The Grocery

Not far from the shops Kim had just visited, Kure spotted a big grocery store.

“Look!” Kurt exclaimed. “There is a poster on the window, Kim. It says Job Opening.”

Kim went inside and asked to speak to the boss. “Hi, I'm Kim and this is Kurt. We saw your Job Opening ad in the window.” “Nice to meet you,” said the grocer. “My name is Mr. Fremont. I own this grocery store.”

Mr. Fremont was a large, jolly-looking man. Kim liked the look of him. She had a feeling he would be a kind boss.

“Have you ever had a job?” asked Mr. Fremont.

“No,” said Kim. “But I can sweep and I can mop. I can help unpack boxes. I’m good at math, so I can help with the cash register. Just show me what to do!”

Mr. Fremont smiled.

“Well, Jeannie here is helping me take inventory at the moment,” he said.

“What sort of food is inventory?” asked Kurt. Is it yummy?”

Mr. Fremont was going to reply, but Kim cut in. “Inventory is not a food, you silly goof. Inventory means they are counting all the goods in the shop. They need to know precisely how many of each item they have. Then they will know how many they need to order.”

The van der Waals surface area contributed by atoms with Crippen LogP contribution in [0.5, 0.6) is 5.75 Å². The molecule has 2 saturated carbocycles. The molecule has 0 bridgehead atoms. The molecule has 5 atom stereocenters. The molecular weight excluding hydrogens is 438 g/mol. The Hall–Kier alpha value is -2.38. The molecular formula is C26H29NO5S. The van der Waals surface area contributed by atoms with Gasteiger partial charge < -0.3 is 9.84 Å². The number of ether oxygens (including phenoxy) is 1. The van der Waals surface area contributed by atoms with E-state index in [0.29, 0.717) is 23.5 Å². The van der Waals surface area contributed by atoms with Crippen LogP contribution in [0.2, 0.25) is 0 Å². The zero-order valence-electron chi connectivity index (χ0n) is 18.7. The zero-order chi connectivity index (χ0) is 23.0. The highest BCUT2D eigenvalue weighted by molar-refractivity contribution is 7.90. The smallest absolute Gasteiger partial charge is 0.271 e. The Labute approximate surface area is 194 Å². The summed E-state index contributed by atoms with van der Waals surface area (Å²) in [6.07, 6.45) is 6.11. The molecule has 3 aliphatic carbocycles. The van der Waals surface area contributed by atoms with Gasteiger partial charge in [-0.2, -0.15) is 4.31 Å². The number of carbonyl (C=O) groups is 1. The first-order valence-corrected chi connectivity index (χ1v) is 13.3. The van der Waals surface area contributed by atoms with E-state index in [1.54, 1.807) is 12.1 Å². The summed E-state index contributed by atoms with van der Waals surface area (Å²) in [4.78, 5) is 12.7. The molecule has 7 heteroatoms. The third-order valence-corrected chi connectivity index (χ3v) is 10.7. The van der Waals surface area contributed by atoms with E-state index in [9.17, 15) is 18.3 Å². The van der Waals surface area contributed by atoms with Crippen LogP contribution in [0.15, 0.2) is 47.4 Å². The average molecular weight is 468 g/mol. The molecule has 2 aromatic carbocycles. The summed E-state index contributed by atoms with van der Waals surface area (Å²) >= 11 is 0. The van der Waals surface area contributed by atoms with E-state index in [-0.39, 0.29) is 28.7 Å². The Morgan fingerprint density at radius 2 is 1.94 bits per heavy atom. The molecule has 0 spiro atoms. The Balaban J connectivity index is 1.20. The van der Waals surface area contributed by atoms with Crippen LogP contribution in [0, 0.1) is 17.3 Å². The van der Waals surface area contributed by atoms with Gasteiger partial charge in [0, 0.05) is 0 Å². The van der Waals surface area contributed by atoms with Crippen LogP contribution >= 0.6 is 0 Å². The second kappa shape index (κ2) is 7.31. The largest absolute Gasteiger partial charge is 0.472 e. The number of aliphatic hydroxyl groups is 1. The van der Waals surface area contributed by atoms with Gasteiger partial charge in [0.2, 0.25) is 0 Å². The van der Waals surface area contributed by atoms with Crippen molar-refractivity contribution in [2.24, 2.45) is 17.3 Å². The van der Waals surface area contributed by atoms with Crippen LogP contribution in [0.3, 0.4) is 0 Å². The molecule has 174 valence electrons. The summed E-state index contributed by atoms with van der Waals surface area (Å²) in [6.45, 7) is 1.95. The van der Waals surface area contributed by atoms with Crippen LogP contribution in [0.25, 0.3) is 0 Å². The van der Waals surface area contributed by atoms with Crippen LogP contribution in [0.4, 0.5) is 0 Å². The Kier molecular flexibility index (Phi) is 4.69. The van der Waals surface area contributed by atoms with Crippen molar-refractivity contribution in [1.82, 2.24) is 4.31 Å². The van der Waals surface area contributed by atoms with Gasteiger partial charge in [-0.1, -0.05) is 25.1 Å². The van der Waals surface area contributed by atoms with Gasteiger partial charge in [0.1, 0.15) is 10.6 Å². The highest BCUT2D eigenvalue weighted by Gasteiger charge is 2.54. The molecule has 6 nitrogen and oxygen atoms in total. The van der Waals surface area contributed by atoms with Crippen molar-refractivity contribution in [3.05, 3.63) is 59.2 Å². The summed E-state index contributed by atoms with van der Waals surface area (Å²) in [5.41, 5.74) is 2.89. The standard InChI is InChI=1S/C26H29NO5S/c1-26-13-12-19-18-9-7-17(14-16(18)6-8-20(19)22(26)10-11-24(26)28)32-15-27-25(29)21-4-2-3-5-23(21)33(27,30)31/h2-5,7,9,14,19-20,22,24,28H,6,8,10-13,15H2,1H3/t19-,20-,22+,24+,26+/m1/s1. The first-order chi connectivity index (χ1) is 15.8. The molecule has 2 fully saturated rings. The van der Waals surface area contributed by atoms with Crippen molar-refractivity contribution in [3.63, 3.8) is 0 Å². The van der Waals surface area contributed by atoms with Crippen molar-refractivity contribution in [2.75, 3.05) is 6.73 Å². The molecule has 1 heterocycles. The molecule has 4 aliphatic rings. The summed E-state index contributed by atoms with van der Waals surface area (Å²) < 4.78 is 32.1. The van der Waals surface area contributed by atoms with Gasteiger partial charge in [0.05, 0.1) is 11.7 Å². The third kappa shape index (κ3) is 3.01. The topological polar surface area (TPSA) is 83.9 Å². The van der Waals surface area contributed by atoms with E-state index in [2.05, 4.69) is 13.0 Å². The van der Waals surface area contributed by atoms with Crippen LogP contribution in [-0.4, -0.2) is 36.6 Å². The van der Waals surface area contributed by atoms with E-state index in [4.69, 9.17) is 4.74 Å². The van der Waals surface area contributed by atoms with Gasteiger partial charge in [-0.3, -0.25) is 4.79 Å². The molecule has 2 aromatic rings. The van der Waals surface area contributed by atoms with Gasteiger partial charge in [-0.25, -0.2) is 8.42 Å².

“It sounds like you know a lot about how to run a grocery store,” said Mr, Fremont.

“I know some,” Kim said cheerfully. “You can teach me the rest quickly. I'm good with details and problem solving.”

“Well, Miss Kim,” said Mr. Fremont, “I have taken a liking to you. You seem bright. But would you mind if I gave you one or two tests to see what you can do?”

“No problem!” Kim said.
“I would like a job, too,” Kurt said.

“And I would like to hire you,” said Mr. Fremont. But I can’t. You are a child and the law says I can’t hire children.

“Too bad,” said Kurt. “I’m a good counter, too.

“I'll tell you what,” Mr. Fremont said. “I have a small task for your sister. You watch her and let me know if she makes a mistake. Okay?”
“Okay,” said Kurt.